can you say a bit more about where the numbers come from?As far as I can remember, these numbers come from an automated survey built into steam. When first installing a steam game (e.g. HL2), you were asked if you'd like to participate in the survey.
08-20-2006, 04:27 PM
Originally posted by RigidBody:
and by the way, knackered, since you posted that link: can you say a bit more about where the numbers come from? i can hardly believe that amd to intel is ~51 to ~48 percent. This is the gaming market, which is quite different from the total market. In the gaming market AMD has always been a strong player, often having higher market share than Intel.
08-20-2006, 08:52 PM
Originally posted by knackered:
survey (http://steampowered.com/status/survey.html) data, which is now almost a year old.They conduct the survey on a continual basis, perhaps every 3 months and since all you have to do is tell them your internet speed and everything else is automatically extracted, most people participate.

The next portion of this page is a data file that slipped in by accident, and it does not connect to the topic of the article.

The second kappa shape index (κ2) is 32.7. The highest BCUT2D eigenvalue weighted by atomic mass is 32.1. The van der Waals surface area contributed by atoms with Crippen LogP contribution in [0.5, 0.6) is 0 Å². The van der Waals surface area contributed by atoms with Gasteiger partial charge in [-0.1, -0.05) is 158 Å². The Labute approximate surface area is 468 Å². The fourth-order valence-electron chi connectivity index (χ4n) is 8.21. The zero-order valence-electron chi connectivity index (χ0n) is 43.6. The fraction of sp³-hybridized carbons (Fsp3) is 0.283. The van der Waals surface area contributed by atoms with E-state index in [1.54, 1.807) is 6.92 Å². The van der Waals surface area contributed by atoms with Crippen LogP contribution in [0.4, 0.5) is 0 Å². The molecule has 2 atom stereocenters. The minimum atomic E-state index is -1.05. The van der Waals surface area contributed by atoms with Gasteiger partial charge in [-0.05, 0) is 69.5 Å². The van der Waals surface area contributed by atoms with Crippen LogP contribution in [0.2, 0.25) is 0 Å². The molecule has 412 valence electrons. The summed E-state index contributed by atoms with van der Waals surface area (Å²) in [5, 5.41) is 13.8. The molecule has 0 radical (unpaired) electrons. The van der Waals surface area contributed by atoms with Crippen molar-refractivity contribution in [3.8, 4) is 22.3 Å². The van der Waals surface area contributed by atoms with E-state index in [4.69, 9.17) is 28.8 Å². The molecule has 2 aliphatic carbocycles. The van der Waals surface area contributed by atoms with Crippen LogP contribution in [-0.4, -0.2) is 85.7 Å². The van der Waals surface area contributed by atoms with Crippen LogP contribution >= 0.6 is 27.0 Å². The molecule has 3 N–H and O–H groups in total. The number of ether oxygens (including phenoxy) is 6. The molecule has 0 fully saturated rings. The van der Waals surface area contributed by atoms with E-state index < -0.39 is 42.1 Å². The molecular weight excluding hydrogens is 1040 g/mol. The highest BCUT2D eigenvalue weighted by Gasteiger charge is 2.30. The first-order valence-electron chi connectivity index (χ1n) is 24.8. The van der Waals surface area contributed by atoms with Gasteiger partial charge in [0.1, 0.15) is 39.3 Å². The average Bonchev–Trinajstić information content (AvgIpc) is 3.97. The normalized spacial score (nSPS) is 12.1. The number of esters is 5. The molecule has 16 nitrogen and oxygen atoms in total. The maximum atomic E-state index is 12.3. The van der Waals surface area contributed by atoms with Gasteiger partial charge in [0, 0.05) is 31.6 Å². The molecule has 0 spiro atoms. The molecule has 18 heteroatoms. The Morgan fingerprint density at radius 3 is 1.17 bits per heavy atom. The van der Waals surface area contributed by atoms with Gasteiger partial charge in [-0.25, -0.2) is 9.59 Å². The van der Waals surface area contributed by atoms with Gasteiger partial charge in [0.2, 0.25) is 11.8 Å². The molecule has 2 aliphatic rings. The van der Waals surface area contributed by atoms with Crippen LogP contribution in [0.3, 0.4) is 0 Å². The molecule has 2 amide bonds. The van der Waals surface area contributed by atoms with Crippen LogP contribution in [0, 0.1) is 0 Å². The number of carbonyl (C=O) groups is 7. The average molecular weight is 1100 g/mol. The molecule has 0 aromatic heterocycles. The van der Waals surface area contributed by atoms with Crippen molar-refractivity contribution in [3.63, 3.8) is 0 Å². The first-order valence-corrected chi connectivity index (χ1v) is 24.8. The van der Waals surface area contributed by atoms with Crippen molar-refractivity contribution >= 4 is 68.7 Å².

"i can hardly believe that amd to intel is ~51 to ~48 percent."
Yup, specially since benchmarks show AMD to be superior. The next Intel P4 duo is making a come back.
Thanks for the GL_CONSTANT_ARB tip. Getting bumpmaps to work with colors is a pretty common complaint I hear. Hopefully this will be useful for others.
08-21-2006, 03:18 PM
Yes, other forward thinking people like you, halo.
08-22-2006, 04:34 AM